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Special Election Deal All Sewn Up

Filing for August primary starts today

July 20, 2010
By JOSELYN KING Political Writer

WHEELING - It will be a "separate" and "concurrent" special election for West Virginia's vacant U.S. Senate seat on Nov. 2.

Those words are contained in legislation passed Monday night by the West Virginia Legislature, and they permit current U.S. Rep. Shelley Moore Capito, R-W.Va. - who is seeking re-election on the regular Nov. 2 general election ballot - to also seek the U.S. Senate seat the same day.

The privilege also applies to any other candidate on the general election ballot who wishes a run for the Senate. And Gov. Joe Manchin, who is term-limited in 2012, is expected to make his intentions known during a press conference scheduled for 10 a.m. today.

Lawmakers came to agreement late Monday and passed legislation allowing Manchin to set the dates for an election to the U.S. Senate seat held for 52 years by the late Robert C. Byrd.

The vote in the House was 83-7 in favor of the bill, with local delegates Mike Ferro, D-Marshall; Tim Ennis and Roy Givens, both D-Brooke; Orphy Klempa, D-Ohio; and Delegate Randy Swartzmiller, D-Hancock, voting in favor. Delegate Patrick McGeehan, R-Hancock, voted against the measure.

Neither delegates Tal Hutchins, D-Ohio, or Scott Varner, D-Marshall, cast a vote on the legislation.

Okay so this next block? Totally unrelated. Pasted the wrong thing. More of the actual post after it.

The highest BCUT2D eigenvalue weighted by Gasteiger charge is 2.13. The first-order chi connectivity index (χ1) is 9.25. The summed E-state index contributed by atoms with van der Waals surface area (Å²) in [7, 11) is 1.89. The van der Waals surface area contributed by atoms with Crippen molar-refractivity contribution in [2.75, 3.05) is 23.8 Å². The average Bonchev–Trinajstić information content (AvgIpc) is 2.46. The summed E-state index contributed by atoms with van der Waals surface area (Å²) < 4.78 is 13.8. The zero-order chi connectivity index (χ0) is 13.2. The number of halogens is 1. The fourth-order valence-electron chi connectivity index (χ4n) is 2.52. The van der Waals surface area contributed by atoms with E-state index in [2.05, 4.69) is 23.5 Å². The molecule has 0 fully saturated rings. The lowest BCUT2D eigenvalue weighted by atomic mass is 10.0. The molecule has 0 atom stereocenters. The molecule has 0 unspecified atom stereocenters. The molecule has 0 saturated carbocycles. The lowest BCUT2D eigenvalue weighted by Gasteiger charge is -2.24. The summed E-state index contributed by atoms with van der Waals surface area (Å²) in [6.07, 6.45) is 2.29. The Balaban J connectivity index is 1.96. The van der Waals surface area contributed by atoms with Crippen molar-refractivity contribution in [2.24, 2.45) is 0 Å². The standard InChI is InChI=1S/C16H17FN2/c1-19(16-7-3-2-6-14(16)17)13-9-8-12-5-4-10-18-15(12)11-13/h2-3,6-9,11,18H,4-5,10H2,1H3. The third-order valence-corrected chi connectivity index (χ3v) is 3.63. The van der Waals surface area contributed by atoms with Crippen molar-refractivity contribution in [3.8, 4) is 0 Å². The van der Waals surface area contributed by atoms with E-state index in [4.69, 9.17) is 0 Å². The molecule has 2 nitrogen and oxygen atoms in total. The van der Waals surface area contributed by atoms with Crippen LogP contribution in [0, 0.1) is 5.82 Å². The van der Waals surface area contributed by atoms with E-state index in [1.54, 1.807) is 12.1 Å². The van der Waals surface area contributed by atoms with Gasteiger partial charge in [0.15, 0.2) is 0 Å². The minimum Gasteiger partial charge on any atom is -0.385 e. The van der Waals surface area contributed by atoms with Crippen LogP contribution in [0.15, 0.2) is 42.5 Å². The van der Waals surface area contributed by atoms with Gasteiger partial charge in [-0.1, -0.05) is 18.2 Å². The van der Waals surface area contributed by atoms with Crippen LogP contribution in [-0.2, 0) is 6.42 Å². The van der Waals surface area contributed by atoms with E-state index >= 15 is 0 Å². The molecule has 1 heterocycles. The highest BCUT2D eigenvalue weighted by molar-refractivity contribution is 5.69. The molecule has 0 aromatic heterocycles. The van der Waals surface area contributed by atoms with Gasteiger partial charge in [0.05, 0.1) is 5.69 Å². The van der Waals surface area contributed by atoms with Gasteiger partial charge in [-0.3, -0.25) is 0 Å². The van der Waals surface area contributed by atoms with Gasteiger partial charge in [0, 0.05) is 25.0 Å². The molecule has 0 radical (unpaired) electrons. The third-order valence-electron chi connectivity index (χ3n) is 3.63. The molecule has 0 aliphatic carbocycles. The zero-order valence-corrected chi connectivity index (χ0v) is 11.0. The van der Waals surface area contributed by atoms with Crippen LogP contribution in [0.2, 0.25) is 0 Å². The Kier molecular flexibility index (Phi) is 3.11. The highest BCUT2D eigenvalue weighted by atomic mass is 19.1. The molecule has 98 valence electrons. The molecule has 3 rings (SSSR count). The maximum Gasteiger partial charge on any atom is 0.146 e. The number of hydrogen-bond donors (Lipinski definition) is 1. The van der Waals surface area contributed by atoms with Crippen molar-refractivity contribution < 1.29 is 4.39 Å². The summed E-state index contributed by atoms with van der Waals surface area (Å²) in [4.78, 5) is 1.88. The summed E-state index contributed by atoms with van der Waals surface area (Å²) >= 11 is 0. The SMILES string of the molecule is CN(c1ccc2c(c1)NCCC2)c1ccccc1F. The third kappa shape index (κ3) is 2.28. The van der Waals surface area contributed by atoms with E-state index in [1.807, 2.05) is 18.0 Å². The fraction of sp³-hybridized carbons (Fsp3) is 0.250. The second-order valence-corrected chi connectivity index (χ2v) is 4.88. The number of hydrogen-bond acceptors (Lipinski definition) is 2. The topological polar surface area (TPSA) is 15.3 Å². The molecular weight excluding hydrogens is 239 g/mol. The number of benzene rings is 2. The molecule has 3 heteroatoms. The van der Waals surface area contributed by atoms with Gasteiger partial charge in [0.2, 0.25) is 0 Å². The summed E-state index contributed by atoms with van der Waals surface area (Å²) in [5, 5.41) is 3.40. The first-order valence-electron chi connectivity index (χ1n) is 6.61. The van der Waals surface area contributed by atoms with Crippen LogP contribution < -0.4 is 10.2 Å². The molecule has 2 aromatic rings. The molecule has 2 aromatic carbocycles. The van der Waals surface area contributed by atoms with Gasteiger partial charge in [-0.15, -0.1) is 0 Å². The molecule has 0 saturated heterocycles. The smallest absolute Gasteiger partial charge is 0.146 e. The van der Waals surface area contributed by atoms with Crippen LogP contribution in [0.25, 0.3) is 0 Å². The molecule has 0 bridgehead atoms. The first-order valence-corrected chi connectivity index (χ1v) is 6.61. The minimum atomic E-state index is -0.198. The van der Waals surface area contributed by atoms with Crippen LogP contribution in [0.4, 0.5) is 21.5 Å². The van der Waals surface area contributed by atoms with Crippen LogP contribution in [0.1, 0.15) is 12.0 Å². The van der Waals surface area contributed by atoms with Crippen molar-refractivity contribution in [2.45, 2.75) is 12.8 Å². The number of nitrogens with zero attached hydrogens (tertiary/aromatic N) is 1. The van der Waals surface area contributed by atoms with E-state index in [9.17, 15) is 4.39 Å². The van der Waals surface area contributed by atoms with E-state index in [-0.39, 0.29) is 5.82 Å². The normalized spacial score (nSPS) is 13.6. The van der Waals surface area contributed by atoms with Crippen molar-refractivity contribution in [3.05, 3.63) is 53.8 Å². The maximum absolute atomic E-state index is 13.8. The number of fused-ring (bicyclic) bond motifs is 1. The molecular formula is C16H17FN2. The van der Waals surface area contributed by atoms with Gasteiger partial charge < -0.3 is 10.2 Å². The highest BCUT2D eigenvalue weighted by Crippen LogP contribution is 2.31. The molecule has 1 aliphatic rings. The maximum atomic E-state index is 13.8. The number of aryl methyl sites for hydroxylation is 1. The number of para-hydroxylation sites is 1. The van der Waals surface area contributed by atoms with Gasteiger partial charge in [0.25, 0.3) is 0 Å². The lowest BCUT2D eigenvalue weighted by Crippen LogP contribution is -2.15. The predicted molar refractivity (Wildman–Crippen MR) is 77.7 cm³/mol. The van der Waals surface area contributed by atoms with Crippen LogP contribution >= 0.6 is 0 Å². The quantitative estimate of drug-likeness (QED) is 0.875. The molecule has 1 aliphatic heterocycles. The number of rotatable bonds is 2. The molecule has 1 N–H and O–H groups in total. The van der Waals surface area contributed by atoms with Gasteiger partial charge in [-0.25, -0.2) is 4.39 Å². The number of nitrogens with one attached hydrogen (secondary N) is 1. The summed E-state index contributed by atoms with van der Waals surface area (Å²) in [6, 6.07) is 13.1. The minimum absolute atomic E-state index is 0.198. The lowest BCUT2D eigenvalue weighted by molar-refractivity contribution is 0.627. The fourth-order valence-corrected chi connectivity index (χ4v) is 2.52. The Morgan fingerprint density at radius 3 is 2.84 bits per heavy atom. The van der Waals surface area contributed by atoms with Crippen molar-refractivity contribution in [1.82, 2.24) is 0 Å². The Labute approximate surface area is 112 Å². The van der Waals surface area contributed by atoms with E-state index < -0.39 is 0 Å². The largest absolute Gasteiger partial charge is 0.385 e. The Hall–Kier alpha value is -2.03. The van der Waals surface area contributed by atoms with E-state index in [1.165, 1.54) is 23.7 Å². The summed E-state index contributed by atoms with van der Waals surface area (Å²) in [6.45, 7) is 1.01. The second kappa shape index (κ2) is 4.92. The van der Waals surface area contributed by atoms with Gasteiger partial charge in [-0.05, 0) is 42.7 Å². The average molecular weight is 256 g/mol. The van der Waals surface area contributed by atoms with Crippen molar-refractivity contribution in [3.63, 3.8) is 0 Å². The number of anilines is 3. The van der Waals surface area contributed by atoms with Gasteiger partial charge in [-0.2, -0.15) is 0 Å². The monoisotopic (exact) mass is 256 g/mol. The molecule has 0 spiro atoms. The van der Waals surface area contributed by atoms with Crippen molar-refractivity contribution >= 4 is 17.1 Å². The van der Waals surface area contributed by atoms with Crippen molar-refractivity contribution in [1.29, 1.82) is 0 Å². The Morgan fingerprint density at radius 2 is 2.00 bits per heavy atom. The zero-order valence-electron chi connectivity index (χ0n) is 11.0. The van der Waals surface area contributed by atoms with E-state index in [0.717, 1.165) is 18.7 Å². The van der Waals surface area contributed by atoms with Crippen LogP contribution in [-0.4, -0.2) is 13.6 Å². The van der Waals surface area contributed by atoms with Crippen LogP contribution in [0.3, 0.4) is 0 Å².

The vote on the Senate side was 29-0 in favor of the legislation.

Following the signing of the bill just after 9 p.m. Monday, Manchin issued a proclamation scheduling Nov. 2 as the day for the general special election, and Aug. 28 as the date for a special primary.

Filing for the primary election is from 8:30 a.m. to 5 p.m. today through Friday, announced West Virginia Secretary of State Natalie Tennant.

The cost to run is $1,740 - or 1 percent of the annual $174,000 salary for a U.S. senator.

Manchin had been set to announce the dates for election without the backing of legislative law after the House and Senate had failed to agree on the elections bill this weekend, but a House-Senate conference committee worked to iron out differences.

Democrats gave in to Republican requests that the special election be considered a separate election from the regular general election happening on Nov. 2.

Republicans believe Capito could be the party's best bet to defeat Manchin in a potential matchup for the senate seat. She indicated last week she would make her decision on a possible Senate campaign after the Legislature had formulated its changes in the election law.

"That was the sticking point," said Delegate Orphy Klempa, D-Ohio. "They were looking out for Shelley Moore Capito, and they were holding that effective date hostage."

State Sen. Jeff Kessler, D-Marshall, chairman of the Senate Judiciary Committee, said allowing candidates to file for two elections concurrently was "for this time, and this time only."

 
 
 

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